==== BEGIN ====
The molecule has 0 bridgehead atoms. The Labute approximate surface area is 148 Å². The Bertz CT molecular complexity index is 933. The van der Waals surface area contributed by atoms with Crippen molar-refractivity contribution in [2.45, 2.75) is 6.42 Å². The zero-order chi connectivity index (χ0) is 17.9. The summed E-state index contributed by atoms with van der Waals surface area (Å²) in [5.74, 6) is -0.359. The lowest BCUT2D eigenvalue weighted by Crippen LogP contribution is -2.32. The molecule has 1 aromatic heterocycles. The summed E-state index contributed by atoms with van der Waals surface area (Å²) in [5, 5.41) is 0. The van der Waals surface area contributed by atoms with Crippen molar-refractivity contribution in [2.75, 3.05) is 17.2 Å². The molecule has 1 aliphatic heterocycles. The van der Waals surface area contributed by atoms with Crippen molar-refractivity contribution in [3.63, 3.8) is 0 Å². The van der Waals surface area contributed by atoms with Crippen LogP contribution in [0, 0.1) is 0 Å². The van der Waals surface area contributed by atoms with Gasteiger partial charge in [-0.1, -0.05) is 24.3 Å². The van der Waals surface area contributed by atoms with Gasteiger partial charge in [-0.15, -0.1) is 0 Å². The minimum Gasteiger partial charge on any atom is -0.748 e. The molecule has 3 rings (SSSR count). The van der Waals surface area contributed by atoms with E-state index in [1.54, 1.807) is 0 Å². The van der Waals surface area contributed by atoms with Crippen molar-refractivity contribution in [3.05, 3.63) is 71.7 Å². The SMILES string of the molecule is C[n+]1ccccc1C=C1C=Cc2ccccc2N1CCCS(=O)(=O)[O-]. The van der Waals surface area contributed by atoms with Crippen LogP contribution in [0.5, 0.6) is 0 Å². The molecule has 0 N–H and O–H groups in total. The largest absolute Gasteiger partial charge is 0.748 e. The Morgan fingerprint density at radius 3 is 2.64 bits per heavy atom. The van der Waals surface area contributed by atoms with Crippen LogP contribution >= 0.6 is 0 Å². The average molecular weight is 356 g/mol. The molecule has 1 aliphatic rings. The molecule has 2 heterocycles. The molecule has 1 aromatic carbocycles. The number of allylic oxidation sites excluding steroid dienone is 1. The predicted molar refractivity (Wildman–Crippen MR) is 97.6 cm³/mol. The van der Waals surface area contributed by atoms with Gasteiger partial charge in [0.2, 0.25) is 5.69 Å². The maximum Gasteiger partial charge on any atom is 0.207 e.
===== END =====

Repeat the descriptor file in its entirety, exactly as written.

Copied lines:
The molecule has 0 bridgehead atoms. The Labute approximate surface area is 148 Å². The Bertz CT molecular complexity index is 933. The van der Waals surface area contributed by atoms with Crippen molar-refractivity contribution in [2.45, 2.75) is 6.42 Å². The zero-order chi connectivity index (χ0) is 17.9. The summed E-state index contributed by atoms with van der Waals surface area (Å²) in [5.74, 6) is -0.359. The lowest BCUT2D eigenvalue weighted by Crippen LogP contribution is -2.32. The molecule has 1 aromatic heterocycles. The summed E-state index contributed by atoms with van der Waals surface area (Å²) in [5, 5.41) is 0. The van der Waals surface area contributed by atoms with Crippen molar-refractivity contribution in [2.75, 3.05) is 17.2 Å². The molecule has 1 aliphatic heterocycles. The van der Waals surface area contributed by atoms with Crippen molar-refractivity contribution in [3.63, 3.8) is 0 Å². The van der Waals surface area contributed by atoms with Crippen LogP contribution in [0, 0.1) is 0 Å². The van der Waals surface area contributed by atoms with Gasteiger partial charge in [-0.1, -0.05) is 24.3 Å². The van der Waals surface area contributed by atoms with Gasteiger partial charge in [-0.15, -0.1) is 0 Å². The minimum Gasteiger partial charge on any atom is -0.748 e. The molecule has 3 rings (SSSR count). The van der Waals surface area contributed by atoms with E-state index in [1.54, 1.807) is 0 Å². The van der Waals surface area contributed by atoms with Crippen molar-refractivity contribution in [3.05, 3.63) is 71.7 Å². The SMILES string of the molecule is C[n+]1ccccc1C=C1C=Cc2ccccc2N1CCCS(=O)(=O)[O-]. The van der Waals surface area contributed by atoms with Crippen LogP contribution in [0.5, 0.6) is 0 Å². The molecule has 0 N–H and O–H groups in total. The largest absolute Gasteiger partial charge is 0.748 e. The Morgan fingerprint density at radius 3 is 2.64 bits per heavy atom. The van der Waals surface area contributed by atoms with Crippen LogP contribution >= 0.6 is 0 Å². The average molecular weight is 356 g/mol. The molecule has 1 aliphatic rings. The molecule has 2 heterocycles. The molecule has 1 aromatic carbocycles. The number of allylic oxidation sites excluding steroid dienone is 1. The predicted molar refractivity (Wildman–Crippen MR) is 97.6 cm³/mol. The van der Waals surface area contributed by atoms with Gasteiger partial charge in [0.2, 0.25) is 5.69 Å². The maximum Gasteiger partial charge on any atom is 0.207 e.